Since time immemorial, the birds, fish, plants, and ecosystems of the Klamath River and associated wetlands and tributaries have been sacred to the seven Klamath River Tribes: the Yurok, Hoopa, Karuk, Shasta, Yahooskin, Modoc, and Klamath. Today these Tribes are federally recognized as the Klamath (Klamath, Modoc, and Yahooskin), Karuk, Hoopa, Quartz Valley, Resighini Rancheria, and Yurok Tribes.
The Klamath River Tribes have a long-term reciprocal relationship with the Chinook and Coho salmon that spawn in the river, though salmon have not traversed beyond Iron Gate Dam since it was built in 1964. The Klamath Tribe also depends on the c’waam and koptu that live and spawn in the Klamath Basin. These fish species need ample water in the system: cool, deep water in the river for salmon, shallow water and tule marshes along lakes and streams for juvenile suckers, and deep lake areas for adult suckers. The Klamath River Tribes have used their water rights to ensure that salmon, c’waam, and koptu are prioritized with the limited water available.
Unfortunately, the inception of the Klamath Irrigation Project in 1906 precipitated a massive land conversion from wetlands to agricultural lands, a change feared by conservationists in the early 20th century. Today, more than 80% of the historic Klamath wetlands have been lost, the Klamath River has been dammed, and the basin’s limited water has been vastly overallocated. Its waterways are degraded by grazing and pesticides. Even on Lower Klamath and Tule Lake National Wildlife Refuges, more than 22,000 acres have been set aside for commercial agribusiness operations. In some years, refuge wetlands go completely dry while refuge lands leased to farmers get water to grow potatoes and onions. The land’s natural hydrology has largely been replaced by a system of canals controlled by the Bureau of Reclamation. This system includes refuge lakes, wetlands, and marshes. As the impacts of climate change become more and more apparent, drought has increasingly become the norm.
This looks to be one of the worst water years on record. In May, the Bureau of Reclamation canceled a flush (an increase in flow) from Upper Klamath Lake to benefit outbound salmon, and for the first time since 1907 shut off flows to the project’s main canal. This year, Upper Klamath Lake levels are so low that c’waam and koptu are likely to struggle to survive the year, juvenile salmon downriver have already experienced a massive die-off associated with warm-water-driven diseases, and no water will be sent through to the marshes and wetlands of the Klamath refuges, which once depended only on their connection to the river for survival.
This is following one of the largest botulism outbreaks in refuge history in 2020. Botulism is a natural toxin produced by the bacterium Clostridium botulinum. Shallow stagnant water provides an optimal environment for it to proliferate. It attaches to nerve endings, where it causes weakness, lethargy, and the inability to hold up the head or fly. Many waterfowl simply drown, and the presence of carcasses in turn exacerbates the outbreak. There have been multiple major botulism outbreaks on the refuge in recent years. Birds nesting and migrating through Klamath this year will find precious little water. Those that do find it may also find themselves in a death trap, despite the refuge’s efforts to concentrate and hold as much deep water as possible while drying out areas likely to host a botulism outbreak.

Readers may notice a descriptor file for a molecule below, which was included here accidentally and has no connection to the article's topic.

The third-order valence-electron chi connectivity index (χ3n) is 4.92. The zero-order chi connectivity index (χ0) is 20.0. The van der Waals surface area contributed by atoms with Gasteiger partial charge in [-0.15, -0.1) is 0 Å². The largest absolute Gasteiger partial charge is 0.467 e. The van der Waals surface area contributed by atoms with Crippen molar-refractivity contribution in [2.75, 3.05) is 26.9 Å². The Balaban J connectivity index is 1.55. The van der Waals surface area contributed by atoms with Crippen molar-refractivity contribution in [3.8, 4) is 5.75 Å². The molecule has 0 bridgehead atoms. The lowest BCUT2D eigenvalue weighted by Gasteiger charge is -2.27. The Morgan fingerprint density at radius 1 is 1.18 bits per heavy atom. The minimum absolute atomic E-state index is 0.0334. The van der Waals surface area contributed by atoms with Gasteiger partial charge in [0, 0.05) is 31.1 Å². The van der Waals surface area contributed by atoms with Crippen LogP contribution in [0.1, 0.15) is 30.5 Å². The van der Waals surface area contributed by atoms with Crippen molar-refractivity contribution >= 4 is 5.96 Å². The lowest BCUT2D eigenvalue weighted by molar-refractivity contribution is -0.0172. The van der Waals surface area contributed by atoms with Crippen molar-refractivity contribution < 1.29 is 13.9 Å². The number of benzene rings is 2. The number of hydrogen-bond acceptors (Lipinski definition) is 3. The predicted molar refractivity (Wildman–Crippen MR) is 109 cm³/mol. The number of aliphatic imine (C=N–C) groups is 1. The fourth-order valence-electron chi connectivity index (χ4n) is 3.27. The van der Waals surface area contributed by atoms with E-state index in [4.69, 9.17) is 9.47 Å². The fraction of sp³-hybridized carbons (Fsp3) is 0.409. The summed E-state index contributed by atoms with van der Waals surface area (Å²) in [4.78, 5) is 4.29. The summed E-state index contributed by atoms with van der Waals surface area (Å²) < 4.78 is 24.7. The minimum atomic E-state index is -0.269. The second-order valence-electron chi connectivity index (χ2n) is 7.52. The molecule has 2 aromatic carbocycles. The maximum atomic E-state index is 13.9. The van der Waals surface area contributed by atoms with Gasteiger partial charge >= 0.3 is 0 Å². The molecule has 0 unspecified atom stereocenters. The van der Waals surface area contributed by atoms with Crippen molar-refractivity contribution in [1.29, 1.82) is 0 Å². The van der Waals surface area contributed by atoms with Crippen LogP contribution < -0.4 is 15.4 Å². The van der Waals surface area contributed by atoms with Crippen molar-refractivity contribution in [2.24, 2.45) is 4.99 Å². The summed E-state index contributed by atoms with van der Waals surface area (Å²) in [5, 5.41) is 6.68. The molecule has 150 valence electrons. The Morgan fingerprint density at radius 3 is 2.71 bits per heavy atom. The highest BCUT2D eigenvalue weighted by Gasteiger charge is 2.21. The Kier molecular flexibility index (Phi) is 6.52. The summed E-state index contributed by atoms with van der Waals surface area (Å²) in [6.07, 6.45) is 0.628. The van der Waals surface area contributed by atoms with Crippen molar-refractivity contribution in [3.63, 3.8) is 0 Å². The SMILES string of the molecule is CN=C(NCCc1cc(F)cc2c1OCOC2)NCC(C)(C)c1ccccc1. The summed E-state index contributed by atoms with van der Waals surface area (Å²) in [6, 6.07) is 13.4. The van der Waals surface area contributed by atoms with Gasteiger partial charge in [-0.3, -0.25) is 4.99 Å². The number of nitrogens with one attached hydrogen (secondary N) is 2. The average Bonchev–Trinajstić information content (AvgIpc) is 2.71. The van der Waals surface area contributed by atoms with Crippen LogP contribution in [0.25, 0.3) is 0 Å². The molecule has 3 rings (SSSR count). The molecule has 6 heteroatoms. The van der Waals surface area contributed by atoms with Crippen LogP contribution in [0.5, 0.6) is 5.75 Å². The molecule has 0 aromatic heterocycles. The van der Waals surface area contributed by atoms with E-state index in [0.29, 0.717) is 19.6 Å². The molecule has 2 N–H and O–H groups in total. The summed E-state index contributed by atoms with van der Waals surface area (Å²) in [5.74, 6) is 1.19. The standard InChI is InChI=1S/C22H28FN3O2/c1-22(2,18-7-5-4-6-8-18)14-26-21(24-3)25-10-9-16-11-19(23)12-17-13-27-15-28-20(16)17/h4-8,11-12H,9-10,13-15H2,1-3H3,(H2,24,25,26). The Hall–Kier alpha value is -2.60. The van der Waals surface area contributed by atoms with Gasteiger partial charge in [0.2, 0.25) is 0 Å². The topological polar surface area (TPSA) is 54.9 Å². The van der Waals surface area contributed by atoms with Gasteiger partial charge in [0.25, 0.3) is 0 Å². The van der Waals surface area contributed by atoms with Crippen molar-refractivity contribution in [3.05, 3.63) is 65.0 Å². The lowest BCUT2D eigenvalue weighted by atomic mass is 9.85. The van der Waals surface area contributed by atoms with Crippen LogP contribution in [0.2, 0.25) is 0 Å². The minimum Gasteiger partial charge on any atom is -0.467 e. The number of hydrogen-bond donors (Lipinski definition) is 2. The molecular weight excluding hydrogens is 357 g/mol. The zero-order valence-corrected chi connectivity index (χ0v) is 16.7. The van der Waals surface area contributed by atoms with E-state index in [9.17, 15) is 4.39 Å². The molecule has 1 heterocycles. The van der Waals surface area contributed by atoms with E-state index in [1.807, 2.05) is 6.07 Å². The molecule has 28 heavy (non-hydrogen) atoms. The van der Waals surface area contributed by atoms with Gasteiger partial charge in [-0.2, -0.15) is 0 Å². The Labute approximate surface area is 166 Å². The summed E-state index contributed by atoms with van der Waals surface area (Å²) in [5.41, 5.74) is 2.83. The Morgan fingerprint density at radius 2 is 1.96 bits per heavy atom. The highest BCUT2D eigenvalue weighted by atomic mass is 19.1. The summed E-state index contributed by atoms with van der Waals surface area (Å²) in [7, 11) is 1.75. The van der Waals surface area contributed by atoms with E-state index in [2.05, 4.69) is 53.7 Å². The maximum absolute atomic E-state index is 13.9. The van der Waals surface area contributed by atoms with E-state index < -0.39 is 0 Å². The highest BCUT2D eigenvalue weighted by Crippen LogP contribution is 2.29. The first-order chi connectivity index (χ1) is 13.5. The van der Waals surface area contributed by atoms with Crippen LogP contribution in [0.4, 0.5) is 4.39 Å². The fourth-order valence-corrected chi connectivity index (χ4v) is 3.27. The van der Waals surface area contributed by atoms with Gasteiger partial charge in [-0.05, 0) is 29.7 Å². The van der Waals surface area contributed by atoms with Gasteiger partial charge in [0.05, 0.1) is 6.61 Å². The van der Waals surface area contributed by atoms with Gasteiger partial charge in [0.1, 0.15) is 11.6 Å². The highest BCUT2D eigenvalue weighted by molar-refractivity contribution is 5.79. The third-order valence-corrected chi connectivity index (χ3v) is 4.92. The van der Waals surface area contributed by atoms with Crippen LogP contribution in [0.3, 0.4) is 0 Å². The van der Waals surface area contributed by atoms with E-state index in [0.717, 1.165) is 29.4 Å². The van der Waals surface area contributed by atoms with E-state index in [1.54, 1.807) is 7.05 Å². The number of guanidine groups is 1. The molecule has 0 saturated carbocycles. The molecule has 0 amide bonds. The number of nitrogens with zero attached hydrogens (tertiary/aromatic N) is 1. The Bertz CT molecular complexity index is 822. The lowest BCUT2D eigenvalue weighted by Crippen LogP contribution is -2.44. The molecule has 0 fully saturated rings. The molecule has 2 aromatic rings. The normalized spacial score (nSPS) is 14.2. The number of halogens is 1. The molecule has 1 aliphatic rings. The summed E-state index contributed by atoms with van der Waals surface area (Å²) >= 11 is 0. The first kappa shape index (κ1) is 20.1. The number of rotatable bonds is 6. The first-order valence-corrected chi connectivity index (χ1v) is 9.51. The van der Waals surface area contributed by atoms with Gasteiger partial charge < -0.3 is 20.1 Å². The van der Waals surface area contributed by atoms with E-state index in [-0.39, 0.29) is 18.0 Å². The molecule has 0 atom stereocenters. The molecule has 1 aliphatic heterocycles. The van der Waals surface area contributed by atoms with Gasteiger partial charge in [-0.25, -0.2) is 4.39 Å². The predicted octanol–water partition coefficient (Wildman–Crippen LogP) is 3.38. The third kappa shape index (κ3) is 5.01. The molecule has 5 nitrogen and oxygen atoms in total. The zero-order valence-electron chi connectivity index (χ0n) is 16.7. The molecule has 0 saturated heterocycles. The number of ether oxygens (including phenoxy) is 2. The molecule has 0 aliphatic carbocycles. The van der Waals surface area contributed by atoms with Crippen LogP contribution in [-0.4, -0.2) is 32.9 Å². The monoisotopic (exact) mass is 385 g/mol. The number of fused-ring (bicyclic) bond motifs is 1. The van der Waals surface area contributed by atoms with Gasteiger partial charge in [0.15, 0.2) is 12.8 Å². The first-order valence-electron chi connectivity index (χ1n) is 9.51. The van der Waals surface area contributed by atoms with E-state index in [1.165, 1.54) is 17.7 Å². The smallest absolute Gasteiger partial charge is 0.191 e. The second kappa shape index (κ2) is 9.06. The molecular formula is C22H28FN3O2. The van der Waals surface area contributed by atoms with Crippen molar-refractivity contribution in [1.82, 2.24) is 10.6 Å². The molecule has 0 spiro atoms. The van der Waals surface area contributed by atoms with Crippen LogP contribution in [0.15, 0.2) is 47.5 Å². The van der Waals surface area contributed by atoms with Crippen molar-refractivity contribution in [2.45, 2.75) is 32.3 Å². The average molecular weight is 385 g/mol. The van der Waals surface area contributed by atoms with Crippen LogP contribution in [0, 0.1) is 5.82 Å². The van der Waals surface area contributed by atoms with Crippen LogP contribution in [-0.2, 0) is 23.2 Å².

This year, water levels are so low that basin-wide waterbird populations are the lowest in settler history. The water and wetlands that sustained people and wildlife for eons are at risk of ecological collapse.
The situation is bleak, but perhaps this crisis will also be a catalyst for change. This path starts with protecting the sovereignty of the Klamath River Tribes and upholding their treaty rights. There is also progress on the four Klamath River hydroelectric dams, which are slated to start removal in 2023, marking the largest dam removal project in U.S. history and opening up hundreds of miles of salmon habitat. For the refuges, it perhaps begins with more strongly asserting their own water rights, purchasing available water rights from willing sellers, and addressing the on-refuge lease land farming. Finally, perhaps it is also time to reinitiate a multi-stakeholder process to chart a new course forward for people, fish, and birds. This has been tried before. In 2010, many stakeholders signed on to the Klamath Basin Restoration Agreements. We had deep concerns about the adequacy of water provided to the refuge in these agreements, but regardless, Congress failed to move it forward. Perhaps it is time to reconvene and try again. The current situation is not working for anyone: not for people, not for fish, and not for birds.